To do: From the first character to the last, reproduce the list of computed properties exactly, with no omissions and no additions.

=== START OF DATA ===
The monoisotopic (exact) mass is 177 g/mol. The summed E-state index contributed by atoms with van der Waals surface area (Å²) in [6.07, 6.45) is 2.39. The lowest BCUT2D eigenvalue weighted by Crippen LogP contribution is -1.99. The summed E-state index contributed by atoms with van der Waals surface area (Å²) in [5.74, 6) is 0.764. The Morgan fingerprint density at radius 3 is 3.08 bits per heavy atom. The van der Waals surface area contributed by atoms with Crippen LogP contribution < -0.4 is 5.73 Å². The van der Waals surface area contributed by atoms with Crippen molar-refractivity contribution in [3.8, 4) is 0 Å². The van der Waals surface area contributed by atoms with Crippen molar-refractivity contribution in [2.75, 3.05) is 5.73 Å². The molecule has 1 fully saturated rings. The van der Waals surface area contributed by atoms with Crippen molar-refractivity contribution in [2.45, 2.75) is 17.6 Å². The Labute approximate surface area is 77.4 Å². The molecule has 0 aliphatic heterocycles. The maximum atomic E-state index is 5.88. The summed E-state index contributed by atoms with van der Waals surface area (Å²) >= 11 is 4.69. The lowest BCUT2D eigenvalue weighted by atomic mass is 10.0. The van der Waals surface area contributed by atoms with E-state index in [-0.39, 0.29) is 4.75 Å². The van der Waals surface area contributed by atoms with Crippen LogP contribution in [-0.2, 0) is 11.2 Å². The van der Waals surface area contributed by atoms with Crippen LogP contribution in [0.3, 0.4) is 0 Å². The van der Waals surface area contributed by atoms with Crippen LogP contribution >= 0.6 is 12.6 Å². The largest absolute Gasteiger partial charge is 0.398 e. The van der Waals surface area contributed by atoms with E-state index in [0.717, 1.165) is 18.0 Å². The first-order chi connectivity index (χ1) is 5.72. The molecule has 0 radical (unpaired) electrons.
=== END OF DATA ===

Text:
The monoisotopic (exact) mass is 177 g/mol. The summed E-state index contributed by atoms with van der Waals surface area (Å²) in [6.07, 6.45) is 2.39. The lowest BCUT2D eigenvalue weighted by Crippen LogP contribution is -1.99. The summed E-state index contributed by atoms with van der Waals surface area (Å²) in [5.74, 6) is 0.764. The Morgan fingerprint density at radius 3 is 3.08 bits per heavy atom. The van der Waals surface area contributed by atoms with Crippen LogP contribution < -0.4 is 5.73 Å². The van der Waals surface area contributed by atoms with Crippen molar-refractivity contribution in [3.8, 4) is 0 Å². The van der Waals surface area contributed by atoms with Crippen molar-refractivity contribution in [2.75, 3.05) is 5.73 Å². The molecule has 1 fully saturated rings. The van der Waals surface area contributed by atoms with Crippen molar-refractivity contribution in [2.45, 2.75) is 17.6 Å². The Labute approximate surface area is 77.4 Å². The molecule has 0 aliphatic heterocycles. The maximum atomic E-state index is 5.88. The summed E-state index contributed by atoms with van der Waals surface area (Å²) >= 11 is 4.69. The lowest BCUT2D eigenvalue weighted by atomic mass is 10.0. The van der Waals surface area contributed by atoms with E-state index in [-0.39, 0.29) is 4.75 Å². The van der Waals surface area contributed by atoms with Crippen LogP contribution in [-0.2, 0) is 11.2 Å². The van der Waals surface area contributed by atoms with Crippen LogP contribution in [0.3, 0.4) is 0 Å². The van der Waals surface area contributed by atoms with Crippen LogP contribution >= 0.6 is 12.6 Å². The largest absolute Gasteiger partial charge is 0.398 e. The van der Waals surface area contributed by atoms with E-state index in [0.717, 1.165) is 18.0 Å². The first-order chi connectivity index (χ1) is 5.72. The molecule has 0 radical (unpaired) electrons.